Saturday, June 23, 2012

Quote of the Day (James Garfield, on the Presidency He Sought)

“My God! What is there in this place that a man should ever want to get into it?”—President James A. Garfield, diary entry for June 8, 1881, quoted in Garfield:A Biography, by Allen Peskin (1978)

President Garfield wrote those words only three months after taking the oath of office. The cause of his lamentation—an endless round of office-seekers that needlessly consumed his time—was also the cause of his death—an unhinged member of this vast tribe who fatally wounded him in July 1881.

I suspect that more than once, Garfield’s private misgiving about his office has echoed, in either its original form or some variation of it, in the minds of every occupant since then. (Though civil-service reform enacted in the wake of his death took care of one drain on his time, yet another appeared in the 20th century: the swelling of executive power that had the baleful effect of voters looking to the President to solve everything.)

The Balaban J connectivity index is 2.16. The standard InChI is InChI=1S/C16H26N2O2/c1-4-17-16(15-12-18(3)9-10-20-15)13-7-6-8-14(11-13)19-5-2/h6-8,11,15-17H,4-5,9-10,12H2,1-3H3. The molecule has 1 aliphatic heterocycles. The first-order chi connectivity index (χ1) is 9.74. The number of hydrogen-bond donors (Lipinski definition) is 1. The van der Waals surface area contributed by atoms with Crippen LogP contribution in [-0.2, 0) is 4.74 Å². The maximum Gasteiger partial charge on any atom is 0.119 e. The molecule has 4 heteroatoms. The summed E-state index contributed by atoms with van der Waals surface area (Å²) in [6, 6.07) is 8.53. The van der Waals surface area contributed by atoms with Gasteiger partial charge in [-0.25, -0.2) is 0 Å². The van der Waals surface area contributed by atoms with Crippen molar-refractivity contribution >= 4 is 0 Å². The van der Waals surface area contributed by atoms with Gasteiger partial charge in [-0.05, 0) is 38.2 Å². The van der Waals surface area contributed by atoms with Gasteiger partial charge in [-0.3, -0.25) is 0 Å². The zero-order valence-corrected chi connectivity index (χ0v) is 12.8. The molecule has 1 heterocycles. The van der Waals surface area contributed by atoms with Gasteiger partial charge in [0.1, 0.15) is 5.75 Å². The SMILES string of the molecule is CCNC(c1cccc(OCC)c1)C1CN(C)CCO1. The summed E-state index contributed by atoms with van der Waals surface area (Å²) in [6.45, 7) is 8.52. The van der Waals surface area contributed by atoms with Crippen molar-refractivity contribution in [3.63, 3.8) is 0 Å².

Yet nearly all of those in their first terms, including President Obama, want another crack at it. I’m not sure it’s the trappings of the office that get them so much as the chance to vindicate themselves while they still have time before the bar of history.

What awaits them—as well as their unsuspecting challengers, including Mitt Romney—is another story. Again, Garfield is instructive. This highly intelligent man, now unfairly neglected by posterity, came to know the price of high office. His last written words, scribbled in pain two days before he died in September 1881, were Strangulatus pro republica (Latin for “Tortured for the republic”).

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